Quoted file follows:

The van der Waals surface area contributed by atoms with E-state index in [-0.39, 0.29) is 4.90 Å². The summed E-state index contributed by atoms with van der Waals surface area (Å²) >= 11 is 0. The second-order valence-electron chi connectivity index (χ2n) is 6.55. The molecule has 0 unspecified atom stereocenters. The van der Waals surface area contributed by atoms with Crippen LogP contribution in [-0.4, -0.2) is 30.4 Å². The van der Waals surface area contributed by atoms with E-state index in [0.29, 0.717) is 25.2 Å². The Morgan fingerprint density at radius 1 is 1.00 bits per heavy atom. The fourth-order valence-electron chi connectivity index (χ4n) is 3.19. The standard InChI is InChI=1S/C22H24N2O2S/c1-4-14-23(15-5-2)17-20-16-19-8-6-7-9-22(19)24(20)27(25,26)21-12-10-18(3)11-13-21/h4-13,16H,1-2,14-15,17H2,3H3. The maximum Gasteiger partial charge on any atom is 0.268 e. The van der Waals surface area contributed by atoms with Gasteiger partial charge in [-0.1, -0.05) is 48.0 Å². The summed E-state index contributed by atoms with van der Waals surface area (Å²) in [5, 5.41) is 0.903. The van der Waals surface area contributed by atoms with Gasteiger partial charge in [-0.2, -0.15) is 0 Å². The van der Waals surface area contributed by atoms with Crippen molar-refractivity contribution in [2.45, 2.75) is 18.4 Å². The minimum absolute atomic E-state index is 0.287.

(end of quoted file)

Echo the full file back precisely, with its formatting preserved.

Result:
The van der Waals surface area contributed by atoms with E-state index in [-0.39, 0.29) is 4.90 Å². The summed E-state index contributed by atoms with van der Waals surface area (Å²) >= 11 is 0. The second-order valence-electron chi connectivity index (χ2n) is 6.55. The molecule has 0 unspecified atom stereocenters. The van der Waals surface area contributed by atoms with Crippen LogP contribution in [-0.4, -0.2) is 30.4 Å². The van der Waals surface area contributed by atoms with E-state index in [0.29, 0.717) is 25.2 Å². The Morgan fingerprint density at radius 1 is 1.00 bits per heavy atom. The fourth-order valence-electron chi connectivity index (χ4n) is 3.19. The standard InChI is InChI=1S/C22H24N2O2S/c1-4-14-23(15-5-2)17-20-16-19-8-6-7-9-22(19)24(20)27(25,26)21-12-10-18(3)11-13-21/h4-13,16H,1-2,14-15,17H2,3H3. The maximum Gasteiger partial charge on any atom is 0.268 e. The van der Waals surface area contributed by atoms with Gasteiger partial charge in [-0.1, -0.05) is 48.0 Å². The summed E-state index contributed by atoms with van der Waals surface area (Å²) in [5, 5.41) is 0.903. The van der Waals surface area contributed by atoms with Gasteiger partial charge in [-0.2, -0.15) is 0 Å². The van der Waals surface area contributed by atoms with Crippen molar-refractivity contribution in [2.45, 2.75) is 18.4 Å². The minimum absolute atomic E-state index is 0.287.